Welcome to the new VR

Like the Internet in 1994, virtual reality is about to cross the chasm from core technologists to the wider world.

VRML_Worldbuilder_Jordi_R_Cardona_Flickr

When you’re an entrepreneur or investor struggling to bring a technology to market just a little before its time, being too early can feel exactly the same as being flat wrong. But with a bit more perspective, it’s clear that many of the hottest companies and products in today’s tech landscape are actually capitalizing on ideas that have been tried before — have, in some cases, been tackled repeatedly, and by very smart teams — but whose day has only now just arrived.

Virtual reality (VR) is one of those areas that has seduced many smart technologists in its long history, and its repeated commercial flameouts have left a lot of scar tissue in their wake. Despite its considerable ups and downs, though, the dream of VR has never died — far from it. The ultimate promise of the technology has been apparent for decades now, and many visionaries have devoted their careers to making it happen. But for almost 50 years, these dreams have outpaced the realities of price and performance.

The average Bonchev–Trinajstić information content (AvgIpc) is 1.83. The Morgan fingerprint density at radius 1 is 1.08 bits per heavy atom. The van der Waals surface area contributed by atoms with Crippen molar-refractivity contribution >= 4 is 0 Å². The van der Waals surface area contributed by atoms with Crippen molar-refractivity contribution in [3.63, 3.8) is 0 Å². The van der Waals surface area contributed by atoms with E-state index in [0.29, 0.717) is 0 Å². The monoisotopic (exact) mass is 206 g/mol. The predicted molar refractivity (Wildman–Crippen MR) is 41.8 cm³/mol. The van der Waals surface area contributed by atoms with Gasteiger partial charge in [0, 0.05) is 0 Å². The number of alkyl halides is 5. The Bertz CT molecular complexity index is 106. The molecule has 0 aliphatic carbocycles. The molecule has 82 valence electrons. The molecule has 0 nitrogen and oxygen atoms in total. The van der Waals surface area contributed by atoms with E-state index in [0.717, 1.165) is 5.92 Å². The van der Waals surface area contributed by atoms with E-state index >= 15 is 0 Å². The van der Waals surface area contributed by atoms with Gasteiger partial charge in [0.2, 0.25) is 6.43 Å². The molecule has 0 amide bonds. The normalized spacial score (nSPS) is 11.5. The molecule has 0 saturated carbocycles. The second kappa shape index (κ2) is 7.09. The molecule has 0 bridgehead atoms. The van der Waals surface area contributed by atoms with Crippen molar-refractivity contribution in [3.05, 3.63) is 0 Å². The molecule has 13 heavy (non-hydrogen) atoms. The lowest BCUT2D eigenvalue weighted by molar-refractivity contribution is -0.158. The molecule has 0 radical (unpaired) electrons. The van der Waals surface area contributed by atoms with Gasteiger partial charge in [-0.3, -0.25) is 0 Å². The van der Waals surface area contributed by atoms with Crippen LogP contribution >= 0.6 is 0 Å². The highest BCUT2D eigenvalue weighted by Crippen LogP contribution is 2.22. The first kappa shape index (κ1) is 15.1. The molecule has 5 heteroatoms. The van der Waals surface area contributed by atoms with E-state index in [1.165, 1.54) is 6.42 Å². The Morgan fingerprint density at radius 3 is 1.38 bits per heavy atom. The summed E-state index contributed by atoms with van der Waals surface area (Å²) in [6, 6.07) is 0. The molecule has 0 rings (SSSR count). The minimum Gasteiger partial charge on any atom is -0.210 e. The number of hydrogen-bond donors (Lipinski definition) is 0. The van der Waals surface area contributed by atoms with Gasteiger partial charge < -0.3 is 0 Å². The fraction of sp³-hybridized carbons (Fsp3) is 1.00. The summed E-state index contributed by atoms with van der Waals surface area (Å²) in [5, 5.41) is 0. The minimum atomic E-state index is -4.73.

To be fair, VR has come a long way in that time, though largely in specialized, under-the-radar domains that can support very high system costs and large installations; think military training and resource exploration. But the basic requirements for mass-market devices have never been met: low-power computing muscle; large, fast displays; and tiny, accurate sensors. Thanks to the smartphone supply chain, though, all of these components have evolved very rapidly in recent years — to the point where low-cost, high-quality, compact VR systems are now becoming available. Consumer VR really is coming on fast now, and things are getting very interesting. (more…)

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